Breasts, Sexual Objects, Flash Fiction, and Teen Pregnancy: an interview with Candice Baxter

In “In Public,” your piece of flash fiction, I love the way you characterize women’s ambivalent feelings about breasts-how they are a source of life but also a source of sexual pleasure and objectification. Was there an incident that sparked this piece for you?

I watched a documentary on Joe Francis, the creator of the Girls Gone Wild video series, and it affected me so much that I decided to dress up like a girl gone wild for Halloween. I wore jeans, a nude body-suit (drawn on belly button and butterfly tattoo), a child’s football jersey pulled above my boobs, and a printed black and white sign pinned across my chest. CENSORED. The reactions I got prompted me to think about men’s attitude toward breasts, especially college girls’ [breasts], before motherhood takes its toll. And it’s not just men. From a young age, girls learn from peer reactions that big breasts equal sexy. Fashion promotes a nice rack.

But women’s bodies change so much during and after pregnancy. The wonderful process of a mother’s body producing milk to nurture her young is amazing, a personal mixture of nutrients for her baby, but sometimes the “sexy” goes away. Breasts are for feeding. After the nursing period is over, women want to reclaim their sexuality. Add in media promotion of cleavage in commercials selling everything from website domain names to gel deodorant. Thousands of us buy growth pills, chicken cutlet bra inserts, push-ups, under-wires and posture shaping straps. We try to make them like they were before, but for most women, perky breasts are the first in a long list of motherhood sacrifices. This piece draws a definite line, focusing more on function and less on appeal.

What process did you use in writing this piece?

Before I sat down to write, I transcribed pages of Gertrude Stein’s “What Are Master-pieces and Why Are There So Few of Them.” In her style of repetition, after all, she is the one who said, “A rose is a rose is a rose.” But is it? Each time a word or image is repeated, especially in a short work, it resonates meaning. In my piece, the first mention of milk refers to an engorged pain inside the mother’s body, an internal image of suffering. The next occurrence shows an external image of milk, not one of nurturing a child, but of wasted milk that never reaches the lips of the baby. It represents the many involuntary sacrifices mother’s make for children, however indirect or unnoticed. The third “milk” refers to the actual liquid, which is now a metaphoric image with more meaning than if I had only presented breast milk once in the whole piece.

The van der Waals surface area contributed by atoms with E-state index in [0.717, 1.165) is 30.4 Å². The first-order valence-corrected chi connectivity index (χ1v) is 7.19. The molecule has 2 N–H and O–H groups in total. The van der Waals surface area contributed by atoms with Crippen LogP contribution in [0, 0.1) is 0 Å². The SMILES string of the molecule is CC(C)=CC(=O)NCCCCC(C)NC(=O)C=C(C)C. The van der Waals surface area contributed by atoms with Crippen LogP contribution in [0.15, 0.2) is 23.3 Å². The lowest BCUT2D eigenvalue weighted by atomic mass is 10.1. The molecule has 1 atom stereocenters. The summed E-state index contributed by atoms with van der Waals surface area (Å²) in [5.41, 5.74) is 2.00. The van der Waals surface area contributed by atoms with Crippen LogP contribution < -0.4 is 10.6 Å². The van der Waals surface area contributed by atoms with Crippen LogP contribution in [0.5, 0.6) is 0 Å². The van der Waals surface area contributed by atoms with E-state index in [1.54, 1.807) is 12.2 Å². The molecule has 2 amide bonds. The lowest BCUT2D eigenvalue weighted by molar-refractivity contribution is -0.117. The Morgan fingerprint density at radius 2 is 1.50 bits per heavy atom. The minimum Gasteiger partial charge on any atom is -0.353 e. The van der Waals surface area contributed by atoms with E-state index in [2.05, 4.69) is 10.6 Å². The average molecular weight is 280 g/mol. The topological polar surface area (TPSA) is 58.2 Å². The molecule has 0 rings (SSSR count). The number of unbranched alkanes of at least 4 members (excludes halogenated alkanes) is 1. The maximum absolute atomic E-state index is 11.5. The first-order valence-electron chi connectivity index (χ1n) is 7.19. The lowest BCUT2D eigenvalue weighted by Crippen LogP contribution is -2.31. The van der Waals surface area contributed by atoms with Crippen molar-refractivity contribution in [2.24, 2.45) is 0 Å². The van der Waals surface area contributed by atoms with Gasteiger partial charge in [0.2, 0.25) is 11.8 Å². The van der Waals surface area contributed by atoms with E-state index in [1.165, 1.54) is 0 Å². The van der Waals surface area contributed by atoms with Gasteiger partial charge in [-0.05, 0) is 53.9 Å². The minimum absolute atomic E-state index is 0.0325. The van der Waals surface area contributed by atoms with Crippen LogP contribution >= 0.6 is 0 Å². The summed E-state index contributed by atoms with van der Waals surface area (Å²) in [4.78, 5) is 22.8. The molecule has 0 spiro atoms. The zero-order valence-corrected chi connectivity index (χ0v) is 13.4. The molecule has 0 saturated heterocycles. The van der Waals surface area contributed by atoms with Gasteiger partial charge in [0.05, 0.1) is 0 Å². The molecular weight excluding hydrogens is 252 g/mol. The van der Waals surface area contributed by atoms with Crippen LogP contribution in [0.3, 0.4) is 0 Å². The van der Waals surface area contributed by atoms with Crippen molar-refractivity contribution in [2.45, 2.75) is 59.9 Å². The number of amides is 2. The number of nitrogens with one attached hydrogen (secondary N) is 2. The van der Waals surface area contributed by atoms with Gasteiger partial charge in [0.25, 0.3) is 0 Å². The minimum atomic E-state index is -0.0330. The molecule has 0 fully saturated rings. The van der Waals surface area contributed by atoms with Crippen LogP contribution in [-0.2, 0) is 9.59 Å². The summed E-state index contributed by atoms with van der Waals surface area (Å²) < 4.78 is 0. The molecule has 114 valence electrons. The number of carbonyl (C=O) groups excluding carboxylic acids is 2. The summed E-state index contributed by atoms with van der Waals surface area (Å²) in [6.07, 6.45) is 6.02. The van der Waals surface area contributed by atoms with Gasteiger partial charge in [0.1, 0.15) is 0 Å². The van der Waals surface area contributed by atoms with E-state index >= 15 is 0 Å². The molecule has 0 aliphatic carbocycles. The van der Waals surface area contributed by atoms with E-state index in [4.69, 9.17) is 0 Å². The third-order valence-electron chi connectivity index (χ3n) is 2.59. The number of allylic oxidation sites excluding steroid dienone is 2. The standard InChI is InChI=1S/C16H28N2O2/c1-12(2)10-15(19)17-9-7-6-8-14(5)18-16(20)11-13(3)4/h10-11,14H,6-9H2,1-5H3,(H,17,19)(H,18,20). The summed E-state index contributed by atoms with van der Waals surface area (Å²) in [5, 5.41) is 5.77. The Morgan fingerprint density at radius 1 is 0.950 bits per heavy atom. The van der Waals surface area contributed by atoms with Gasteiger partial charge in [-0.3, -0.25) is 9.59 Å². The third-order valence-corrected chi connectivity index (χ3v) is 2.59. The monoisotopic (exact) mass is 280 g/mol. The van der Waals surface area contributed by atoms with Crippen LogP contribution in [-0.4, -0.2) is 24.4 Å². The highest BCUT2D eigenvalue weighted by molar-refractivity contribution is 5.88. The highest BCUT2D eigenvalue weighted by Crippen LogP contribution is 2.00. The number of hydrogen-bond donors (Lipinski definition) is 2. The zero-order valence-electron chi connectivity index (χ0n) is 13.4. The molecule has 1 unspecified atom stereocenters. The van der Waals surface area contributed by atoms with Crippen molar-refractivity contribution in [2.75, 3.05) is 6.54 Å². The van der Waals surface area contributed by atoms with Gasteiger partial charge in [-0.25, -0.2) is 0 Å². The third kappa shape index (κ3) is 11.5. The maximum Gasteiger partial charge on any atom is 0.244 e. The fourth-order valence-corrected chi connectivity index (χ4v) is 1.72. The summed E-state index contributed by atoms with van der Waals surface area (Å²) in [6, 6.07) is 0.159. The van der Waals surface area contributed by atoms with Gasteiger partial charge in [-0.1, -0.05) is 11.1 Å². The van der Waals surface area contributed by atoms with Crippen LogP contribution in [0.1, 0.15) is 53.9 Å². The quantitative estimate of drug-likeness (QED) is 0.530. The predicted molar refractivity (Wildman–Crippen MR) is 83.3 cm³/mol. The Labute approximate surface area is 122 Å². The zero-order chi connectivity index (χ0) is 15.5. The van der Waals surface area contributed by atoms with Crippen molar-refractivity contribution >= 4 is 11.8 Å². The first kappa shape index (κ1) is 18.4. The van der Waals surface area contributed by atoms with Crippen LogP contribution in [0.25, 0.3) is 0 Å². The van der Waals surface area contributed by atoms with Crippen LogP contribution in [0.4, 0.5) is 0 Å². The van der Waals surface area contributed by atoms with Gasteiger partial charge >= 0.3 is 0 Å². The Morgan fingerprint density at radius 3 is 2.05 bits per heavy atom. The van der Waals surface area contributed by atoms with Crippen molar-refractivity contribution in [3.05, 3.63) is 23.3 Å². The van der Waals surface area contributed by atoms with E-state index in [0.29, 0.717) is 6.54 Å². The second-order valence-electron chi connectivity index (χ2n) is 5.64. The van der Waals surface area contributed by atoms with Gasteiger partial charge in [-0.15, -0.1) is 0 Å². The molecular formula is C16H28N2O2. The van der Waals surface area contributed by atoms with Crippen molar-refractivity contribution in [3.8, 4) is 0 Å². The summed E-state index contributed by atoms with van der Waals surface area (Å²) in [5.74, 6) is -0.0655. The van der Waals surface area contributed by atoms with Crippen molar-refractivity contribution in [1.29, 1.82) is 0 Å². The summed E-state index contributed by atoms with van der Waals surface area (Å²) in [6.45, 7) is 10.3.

Another word repeated in the piece is “creation” or some variation thereof. This technique of repetition does not so much depend on a metaphor as it is applied to the sounds of language, like a stanza. I make a word sandwich: (bread) I mention “plump,” “perky,” and “round.” (meat, tofu, cheese, whatever your pleasure) I use “creation” thrice in two lines for poetic impact. I liked the long vowel sounds packed together in the word-the turn of your voice in the middle when you say it out loud. (bread) I immediately follow up with another “plump, perky, or round.”

Only once in the next paragraph, after all the milk repetitions and images and metaphors, does the word “creation” appear again. It refers to the mother’s belly button, a sign that she herself was once a baby.

It sounds as though, in this short piece, you pay as much attention to the sounds of language as any poet. Can you talk about the similarities (as well as perhaps the differences) between poetry and flash fiction?

Flash fiction develops a sympathetic character and some sort of narrative. Working to do both of these things in such a tight space, each word has to count. Utilizing an element of poetry adds another layer, another connection to reach the reader through sound. But you still have to tell a story and set a scene. With access to the vast amount of words in the English language, if a specific word gets repeated in a short piece, there better be a good reason.

I’m wondering if you’d tell us what it was like to have a teen pregnancy in the deep South in the heart of the Bible belt. How did that shape you as a person and as an artist? Do you now focus on writing issues related to the female body in part because of your early experiences?

Truth is, teenage pregnancy was truly hard and filled with struggles I would never wish on my child, but with modern society’s programs, it wasn’t so terrible. I attended high school in the general population, went to prom, and graduated with honors. Because every decision I made was based on what was best for my daughter, life was not woe-is-me horrible. I worked three jobs, was on food stamps and welfare, got a Pell grant for college, earned a degree, and built a corporate career. Young single motherhood was just a part of everyday life. The hardest times came when my daughter turned ten and asked to live with her father in the small town where it all began. I was afraid, not for her, but for myself. She was born on my 18th birthday. I had never been an adult without being a full-time mother. And I let her go.

More to come on that in my book-length project, Not About Me: A Memoir.

1 Response to “Breasts, Sexual Objects, Flash Fiction, and Teen Pregnancy: an interview with Candice Baxter”


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